3

I need to reset some global hash variables in a mod_perl script.

This works - as described e.g. here: https://stackoverflow.com/a/4090870

$_ = '' for ($a, $b, $c);
$_ = 0 for ($d, $e, $f);

This doesn't seem to work:

$_ = () for (%a, %b, %c);

Why doesn't it work with hashes? Can it be done? What about with arrays?

(I do normally try to scope variables so the above is not necessary, but in this case, I am afraid it will have to be like this. Also, I may be missing some basic understanding of how for...each loops work in Perl, please enlighten me.)

4

You could do it with references:

%$_ = () for (\%a, \%b, \%c);

but this does not answer your question as to why it doesn't work without references:

When putting a hash into your for (%h)-statement the hash is evaluated implicitly in list context.

(EDIT: I was initially said scalar context and realized later it is list context and adapted the answer)

  • Thank you, I was expecting something like that. Can you confirm that this approach would also work with arrays, as in @{$_} = () for (\@a, \@b, \@c) – W3Coder Apr 16 '13 at 9:44
  • 4
    You can even simplify it a bit to %$_ = () for \(%a, %b, %c); – choroba Apr 16 '13 at 9:45
  • 1
    @choroba thanks for the hint. Whether it is a simplification, I think, depends on the reader. :-) – Patrick B. Apr 16 '13 at 9:47
3

You're doing more work than you have to. There is no need to loop over the variables.

$_ = '' for ($a, $b, $c);
$_ = 0 for ($d, $e, $f);
($a,$b,$c) = ('') x 3; # ... = ('','','')
($d,$e,$f) = (0) x 3; # ... = (0,0,0)

Of course it would be easier if you wanted to set them to undef

($a,$b,$c) = (); # set them to undef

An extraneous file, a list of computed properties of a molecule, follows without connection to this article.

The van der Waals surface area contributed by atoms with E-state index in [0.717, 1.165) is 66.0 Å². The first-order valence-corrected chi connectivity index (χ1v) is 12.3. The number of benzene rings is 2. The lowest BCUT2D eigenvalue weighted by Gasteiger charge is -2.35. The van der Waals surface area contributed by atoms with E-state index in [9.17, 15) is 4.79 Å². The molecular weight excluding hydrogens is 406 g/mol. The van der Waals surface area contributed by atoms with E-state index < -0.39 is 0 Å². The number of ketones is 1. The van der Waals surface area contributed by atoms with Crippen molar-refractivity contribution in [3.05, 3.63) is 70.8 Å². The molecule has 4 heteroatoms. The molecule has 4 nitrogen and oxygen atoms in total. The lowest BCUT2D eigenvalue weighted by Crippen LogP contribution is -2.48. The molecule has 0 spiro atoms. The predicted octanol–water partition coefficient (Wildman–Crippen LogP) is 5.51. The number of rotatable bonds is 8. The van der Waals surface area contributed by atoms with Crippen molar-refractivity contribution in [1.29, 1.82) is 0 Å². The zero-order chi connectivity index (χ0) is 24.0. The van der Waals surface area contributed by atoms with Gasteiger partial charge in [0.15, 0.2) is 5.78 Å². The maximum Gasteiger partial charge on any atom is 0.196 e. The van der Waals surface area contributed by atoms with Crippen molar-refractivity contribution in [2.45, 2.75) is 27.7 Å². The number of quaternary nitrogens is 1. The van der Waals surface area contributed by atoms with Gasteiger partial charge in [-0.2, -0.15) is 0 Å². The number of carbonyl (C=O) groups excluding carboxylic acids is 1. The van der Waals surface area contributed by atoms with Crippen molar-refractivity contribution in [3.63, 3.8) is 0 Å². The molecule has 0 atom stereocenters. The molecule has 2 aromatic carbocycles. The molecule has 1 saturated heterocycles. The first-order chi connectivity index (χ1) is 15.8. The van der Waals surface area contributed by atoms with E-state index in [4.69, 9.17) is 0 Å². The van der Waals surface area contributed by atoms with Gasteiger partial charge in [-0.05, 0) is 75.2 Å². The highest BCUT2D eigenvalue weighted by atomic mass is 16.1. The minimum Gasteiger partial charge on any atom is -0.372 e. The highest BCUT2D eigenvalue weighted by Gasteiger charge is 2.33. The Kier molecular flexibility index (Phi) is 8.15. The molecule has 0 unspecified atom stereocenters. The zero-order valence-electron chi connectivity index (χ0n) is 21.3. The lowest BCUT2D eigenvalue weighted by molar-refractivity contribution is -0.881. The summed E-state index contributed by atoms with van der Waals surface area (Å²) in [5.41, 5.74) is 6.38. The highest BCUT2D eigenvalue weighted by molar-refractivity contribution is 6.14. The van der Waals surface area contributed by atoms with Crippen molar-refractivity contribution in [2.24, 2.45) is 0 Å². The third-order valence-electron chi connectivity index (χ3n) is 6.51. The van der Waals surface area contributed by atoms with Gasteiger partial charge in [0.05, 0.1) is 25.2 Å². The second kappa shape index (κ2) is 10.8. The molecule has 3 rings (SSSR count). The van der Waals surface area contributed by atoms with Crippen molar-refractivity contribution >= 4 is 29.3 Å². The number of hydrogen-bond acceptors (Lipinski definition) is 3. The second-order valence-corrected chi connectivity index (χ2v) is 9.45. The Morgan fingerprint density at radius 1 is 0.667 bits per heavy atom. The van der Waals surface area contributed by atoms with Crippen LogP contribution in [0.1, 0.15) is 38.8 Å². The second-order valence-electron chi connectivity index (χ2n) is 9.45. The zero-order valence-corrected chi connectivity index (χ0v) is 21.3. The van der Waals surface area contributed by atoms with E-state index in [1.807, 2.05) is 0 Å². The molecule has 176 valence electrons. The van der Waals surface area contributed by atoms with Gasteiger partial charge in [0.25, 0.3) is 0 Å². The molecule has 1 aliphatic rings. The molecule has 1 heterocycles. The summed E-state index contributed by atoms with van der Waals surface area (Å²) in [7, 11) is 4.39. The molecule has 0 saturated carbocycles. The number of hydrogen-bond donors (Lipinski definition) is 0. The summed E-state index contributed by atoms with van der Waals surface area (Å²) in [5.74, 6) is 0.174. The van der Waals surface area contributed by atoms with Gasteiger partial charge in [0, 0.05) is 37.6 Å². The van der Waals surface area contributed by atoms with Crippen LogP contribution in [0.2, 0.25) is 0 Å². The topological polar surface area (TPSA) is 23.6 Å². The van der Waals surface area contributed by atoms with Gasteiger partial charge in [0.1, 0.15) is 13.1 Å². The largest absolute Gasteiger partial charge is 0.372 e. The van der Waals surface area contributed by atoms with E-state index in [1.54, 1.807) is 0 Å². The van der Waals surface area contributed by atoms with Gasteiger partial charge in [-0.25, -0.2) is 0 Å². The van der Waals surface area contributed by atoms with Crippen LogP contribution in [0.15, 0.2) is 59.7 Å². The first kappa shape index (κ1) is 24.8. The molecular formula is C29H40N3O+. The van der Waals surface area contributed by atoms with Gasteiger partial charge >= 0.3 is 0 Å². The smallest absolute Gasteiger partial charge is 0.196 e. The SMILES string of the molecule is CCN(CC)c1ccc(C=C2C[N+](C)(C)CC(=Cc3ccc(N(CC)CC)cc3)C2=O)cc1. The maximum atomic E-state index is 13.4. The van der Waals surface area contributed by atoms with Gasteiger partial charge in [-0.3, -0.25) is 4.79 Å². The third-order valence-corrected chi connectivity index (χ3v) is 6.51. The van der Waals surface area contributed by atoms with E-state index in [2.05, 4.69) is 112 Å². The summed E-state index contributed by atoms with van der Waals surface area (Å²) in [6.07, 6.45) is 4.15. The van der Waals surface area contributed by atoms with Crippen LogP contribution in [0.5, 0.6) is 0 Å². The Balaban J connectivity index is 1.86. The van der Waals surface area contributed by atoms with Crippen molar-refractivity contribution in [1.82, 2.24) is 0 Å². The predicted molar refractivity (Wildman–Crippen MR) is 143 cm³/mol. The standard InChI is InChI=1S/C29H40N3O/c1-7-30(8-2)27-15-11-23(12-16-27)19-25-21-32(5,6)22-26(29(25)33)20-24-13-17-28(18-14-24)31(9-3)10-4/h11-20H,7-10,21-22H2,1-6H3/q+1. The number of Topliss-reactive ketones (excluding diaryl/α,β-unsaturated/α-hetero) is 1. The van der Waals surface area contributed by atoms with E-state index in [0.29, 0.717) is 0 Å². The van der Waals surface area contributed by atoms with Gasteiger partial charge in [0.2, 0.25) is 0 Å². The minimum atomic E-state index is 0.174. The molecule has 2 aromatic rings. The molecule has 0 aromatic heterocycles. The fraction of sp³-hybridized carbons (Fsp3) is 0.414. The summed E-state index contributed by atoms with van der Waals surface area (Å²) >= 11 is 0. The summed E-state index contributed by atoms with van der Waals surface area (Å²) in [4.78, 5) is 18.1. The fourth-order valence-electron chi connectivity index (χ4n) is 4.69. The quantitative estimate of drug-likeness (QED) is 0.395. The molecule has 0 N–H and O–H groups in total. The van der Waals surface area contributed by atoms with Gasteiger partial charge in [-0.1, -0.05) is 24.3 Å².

The only reason to loop over the variables is if you were doing it in a subroutine on behalf of some other scope.

sub fill{
  my $fill = shift;
  $_ = $fill for @_;
  return;
}

{
  fill( 0, my($d,$e,$f) ); # my($d,$e,$f) = (0) x 3;
}

Similarly, instead of going through a list of hash refs:

%$_ = () for \(%a, %b, %c);
# or
%$_ = () for (\%a, \%b, \%c);

Just set them to the empty list.

(%a,%b,%c) = ();

You should only rarely need to do this, if you set the scope of the variables correctly.

my(%a,%b,%c); # <== wrong

sub exmpl{
  (%a,%b,%c) = (); # <==

  # do something with them
  ...
}
sub exmpl{
  my (%a,%b,%c); # <== correct

  # do something with them
  ...
}
  • Thanks for your input. Did you test the (%a,%b,%c) = (); suggestion? How come it is not evaluated in list context, as mentioned in Patrick B.'s answer? Just curious. – W3Coder Apr 17 '13 at 12:38
  • @W3Coder I didn't need to test (%a,%b,%c) = ();. It is evaluated in list context, I just made it a list of references. – Brad Gilbert Apr 17 '13 at 19:07
  • I just thought of a way to do fill without looping. sub fill{ @_[0..$#_] = (shift) x @_ } – Brad Gilbert Apr 18 '13 at 3:42

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